The American Community Survey Research Tools

American Community Survey (ACS) is a research tool utilized by the public and to view data collected by the U.S. Census Bureau. The ACS provided is conducted in between ten year census, containing more current data. The ACS in this data set are divided into four categories, Demographic and Housing Estimates, Selected Social Characteristics, Selected Economic Characteristics and Selected Housing Characteristics.

Demographic and Housing Estimates
This category shows demographic and housing 2010-2014 American Community Survey 5 Year Estimates by state, county and municipalities (includes cities, towns, parishes and community). In this category you will find the total number of residents, thereafter broken down by gender, different age ranges, race and ethnicity, which can be viewed by number of individual residents or percentage of the total population.

Social Characteristics
2010-2014 American Community Survey 5-Year Estimates Social Characteristics of a municipality, county or state publishes information about family households, number of families with one spouse or both, number of families with male or female head of households, individuals which live alone, marital status of residents by age and gender, number of children living with grandparents and other household information. The data also shows the number of residents by race, nationality, educational background, languages spoken and ancestry.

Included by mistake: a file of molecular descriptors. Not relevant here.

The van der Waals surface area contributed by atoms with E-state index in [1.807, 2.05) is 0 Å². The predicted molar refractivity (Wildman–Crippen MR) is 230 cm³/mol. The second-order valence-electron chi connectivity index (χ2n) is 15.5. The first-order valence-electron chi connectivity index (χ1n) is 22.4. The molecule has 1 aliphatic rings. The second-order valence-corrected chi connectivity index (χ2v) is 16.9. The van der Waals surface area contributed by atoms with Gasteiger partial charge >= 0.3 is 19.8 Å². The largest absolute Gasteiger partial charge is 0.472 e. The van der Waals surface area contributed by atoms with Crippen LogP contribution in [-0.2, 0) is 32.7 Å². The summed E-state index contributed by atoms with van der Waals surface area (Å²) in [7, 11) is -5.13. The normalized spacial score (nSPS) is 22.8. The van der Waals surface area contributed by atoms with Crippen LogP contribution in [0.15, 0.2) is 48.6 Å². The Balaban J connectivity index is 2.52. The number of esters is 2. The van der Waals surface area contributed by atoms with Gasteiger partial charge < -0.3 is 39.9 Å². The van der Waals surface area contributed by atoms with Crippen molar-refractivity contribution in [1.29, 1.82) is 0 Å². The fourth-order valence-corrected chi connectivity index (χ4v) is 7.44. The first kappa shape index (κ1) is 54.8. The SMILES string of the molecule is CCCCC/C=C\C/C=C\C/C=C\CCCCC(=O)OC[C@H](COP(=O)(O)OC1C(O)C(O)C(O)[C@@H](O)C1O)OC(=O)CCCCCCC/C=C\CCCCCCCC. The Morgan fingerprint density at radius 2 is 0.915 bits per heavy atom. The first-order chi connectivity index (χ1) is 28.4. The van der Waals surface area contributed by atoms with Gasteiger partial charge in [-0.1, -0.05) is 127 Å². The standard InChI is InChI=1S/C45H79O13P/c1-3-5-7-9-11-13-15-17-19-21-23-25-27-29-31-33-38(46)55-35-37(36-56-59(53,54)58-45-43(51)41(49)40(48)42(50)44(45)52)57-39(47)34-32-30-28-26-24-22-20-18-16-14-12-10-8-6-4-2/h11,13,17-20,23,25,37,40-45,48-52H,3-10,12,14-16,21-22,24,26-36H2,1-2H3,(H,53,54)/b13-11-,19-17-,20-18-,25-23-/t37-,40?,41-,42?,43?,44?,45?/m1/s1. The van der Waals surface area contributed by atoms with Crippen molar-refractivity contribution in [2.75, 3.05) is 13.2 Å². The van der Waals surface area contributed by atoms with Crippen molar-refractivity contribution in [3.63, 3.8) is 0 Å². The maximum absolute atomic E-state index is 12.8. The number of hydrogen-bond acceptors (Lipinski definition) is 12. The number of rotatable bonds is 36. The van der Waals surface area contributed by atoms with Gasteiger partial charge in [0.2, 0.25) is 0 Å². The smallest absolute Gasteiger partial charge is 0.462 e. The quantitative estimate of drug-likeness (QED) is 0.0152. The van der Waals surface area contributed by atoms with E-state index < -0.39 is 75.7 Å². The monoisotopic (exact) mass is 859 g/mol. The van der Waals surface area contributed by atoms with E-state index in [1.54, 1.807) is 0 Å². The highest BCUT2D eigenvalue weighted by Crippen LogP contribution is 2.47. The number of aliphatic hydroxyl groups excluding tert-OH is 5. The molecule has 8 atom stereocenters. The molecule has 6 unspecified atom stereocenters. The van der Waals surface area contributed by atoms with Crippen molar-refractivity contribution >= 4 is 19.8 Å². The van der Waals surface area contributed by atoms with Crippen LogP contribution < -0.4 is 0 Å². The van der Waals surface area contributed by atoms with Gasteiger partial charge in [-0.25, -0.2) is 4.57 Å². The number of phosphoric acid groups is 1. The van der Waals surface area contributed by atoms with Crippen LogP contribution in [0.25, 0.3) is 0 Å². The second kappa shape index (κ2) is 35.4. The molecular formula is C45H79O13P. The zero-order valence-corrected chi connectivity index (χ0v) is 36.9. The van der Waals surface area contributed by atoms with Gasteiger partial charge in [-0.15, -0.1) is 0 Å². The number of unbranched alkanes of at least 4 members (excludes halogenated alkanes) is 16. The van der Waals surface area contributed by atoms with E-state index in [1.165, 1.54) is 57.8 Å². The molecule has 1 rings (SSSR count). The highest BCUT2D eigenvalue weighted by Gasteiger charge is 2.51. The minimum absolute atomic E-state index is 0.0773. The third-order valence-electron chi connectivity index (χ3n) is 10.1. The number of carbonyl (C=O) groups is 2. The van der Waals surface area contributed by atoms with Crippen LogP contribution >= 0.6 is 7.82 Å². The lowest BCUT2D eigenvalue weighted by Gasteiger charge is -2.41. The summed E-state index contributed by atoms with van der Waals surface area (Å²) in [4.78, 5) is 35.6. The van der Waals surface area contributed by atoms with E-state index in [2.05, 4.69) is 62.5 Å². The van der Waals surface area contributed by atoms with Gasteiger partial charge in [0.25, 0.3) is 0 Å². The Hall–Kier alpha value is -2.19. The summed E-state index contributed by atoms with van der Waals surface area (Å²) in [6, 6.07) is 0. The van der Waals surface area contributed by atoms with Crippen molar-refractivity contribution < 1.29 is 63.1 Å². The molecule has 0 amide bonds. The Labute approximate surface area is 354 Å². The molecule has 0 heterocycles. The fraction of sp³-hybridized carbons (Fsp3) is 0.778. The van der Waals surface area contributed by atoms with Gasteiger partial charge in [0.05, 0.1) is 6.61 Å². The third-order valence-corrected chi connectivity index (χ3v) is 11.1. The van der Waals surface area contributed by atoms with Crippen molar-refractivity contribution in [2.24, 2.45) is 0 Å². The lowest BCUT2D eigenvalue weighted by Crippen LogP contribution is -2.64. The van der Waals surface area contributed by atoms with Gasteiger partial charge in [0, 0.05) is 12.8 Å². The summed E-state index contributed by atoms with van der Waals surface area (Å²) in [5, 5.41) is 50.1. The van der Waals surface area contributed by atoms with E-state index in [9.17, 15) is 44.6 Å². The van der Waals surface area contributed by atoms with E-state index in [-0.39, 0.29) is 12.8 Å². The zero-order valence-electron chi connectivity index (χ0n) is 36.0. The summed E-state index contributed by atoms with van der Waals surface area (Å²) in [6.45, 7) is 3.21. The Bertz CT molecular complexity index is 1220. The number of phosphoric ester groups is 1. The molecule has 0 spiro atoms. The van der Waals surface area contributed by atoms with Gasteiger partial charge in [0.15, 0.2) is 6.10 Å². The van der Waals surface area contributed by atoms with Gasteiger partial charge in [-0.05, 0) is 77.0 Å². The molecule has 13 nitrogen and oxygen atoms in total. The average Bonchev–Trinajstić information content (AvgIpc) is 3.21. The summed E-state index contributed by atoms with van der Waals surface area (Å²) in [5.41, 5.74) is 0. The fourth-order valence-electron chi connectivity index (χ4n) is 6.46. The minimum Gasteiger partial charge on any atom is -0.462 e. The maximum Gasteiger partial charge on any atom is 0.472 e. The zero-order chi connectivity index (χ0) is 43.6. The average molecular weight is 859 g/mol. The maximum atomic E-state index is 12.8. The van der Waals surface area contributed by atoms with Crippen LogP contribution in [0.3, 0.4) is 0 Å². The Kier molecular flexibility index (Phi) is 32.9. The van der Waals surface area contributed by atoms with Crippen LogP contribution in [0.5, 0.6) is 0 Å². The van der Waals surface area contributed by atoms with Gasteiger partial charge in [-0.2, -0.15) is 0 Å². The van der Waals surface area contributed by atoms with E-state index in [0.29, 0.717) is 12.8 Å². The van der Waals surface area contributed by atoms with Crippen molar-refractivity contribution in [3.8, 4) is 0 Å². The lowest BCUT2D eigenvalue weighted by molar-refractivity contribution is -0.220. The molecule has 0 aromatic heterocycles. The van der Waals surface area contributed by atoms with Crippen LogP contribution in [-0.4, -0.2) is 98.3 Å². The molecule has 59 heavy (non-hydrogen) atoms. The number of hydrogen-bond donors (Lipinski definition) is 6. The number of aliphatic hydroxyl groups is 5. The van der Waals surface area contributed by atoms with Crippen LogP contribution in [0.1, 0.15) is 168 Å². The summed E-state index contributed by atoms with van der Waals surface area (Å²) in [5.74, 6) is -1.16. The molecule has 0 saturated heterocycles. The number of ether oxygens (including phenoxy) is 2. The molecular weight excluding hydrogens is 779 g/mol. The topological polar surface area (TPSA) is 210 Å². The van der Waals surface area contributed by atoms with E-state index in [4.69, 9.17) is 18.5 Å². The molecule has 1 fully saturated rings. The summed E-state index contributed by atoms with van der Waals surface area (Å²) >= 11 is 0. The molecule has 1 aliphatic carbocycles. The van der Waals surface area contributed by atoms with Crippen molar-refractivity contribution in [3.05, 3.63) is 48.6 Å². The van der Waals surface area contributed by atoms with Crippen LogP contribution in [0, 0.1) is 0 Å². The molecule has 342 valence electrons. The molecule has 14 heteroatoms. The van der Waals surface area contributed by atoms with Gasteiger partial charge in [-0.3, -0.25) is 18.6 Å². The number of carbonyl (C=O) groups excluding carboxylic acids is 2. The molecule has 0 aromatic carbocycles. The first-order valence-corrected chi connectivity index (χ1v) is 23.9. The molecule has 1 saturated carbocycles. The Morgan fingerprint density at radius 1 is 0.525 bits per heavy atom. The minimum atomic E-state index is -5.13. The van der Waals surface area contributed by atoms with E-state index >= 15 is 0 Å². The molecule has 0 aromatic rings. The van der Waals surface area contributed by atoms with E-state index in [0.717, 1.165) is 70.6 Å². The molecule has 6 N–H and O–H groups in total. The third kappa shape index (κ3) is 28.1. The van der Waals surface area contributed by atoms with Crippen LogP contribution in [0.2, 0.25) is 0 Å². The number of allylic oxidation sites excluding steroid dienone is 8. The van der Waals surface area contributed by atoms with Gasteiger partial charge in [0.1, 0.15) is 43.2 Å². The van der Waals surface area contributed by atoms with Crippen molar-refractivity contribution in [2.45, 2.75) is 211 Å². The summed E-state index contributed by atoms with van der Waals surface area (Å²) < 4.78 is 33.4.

Economic Characteristics
2010-2014 American Community Survey 5-Year Estimates sheds light on the selected area's labor force, employment by age and industry, in various occupations, level of income and benefits, public assistance, individuals with health insurance coverage by age group and poverty level. This data will provide insight into the economic make up of an area for business opportunities and market research.

Selected Housing Characteristics
Housing, or more specifically, its cost is an essential indicator of the local economy, class of residents and cost of living. Research of this data uncovers the number of residents with mortgage payments or others which are renting/leasing, cost of living with data of homeowner costs as percentage of household income, amount of mortgage paid by property owners and more information which will define a neighborhood. When relocating, there's no need to rely on earlier census data collected in ten year intervals. The American Community Survey has more current information for persons and entities to review when considering a new area.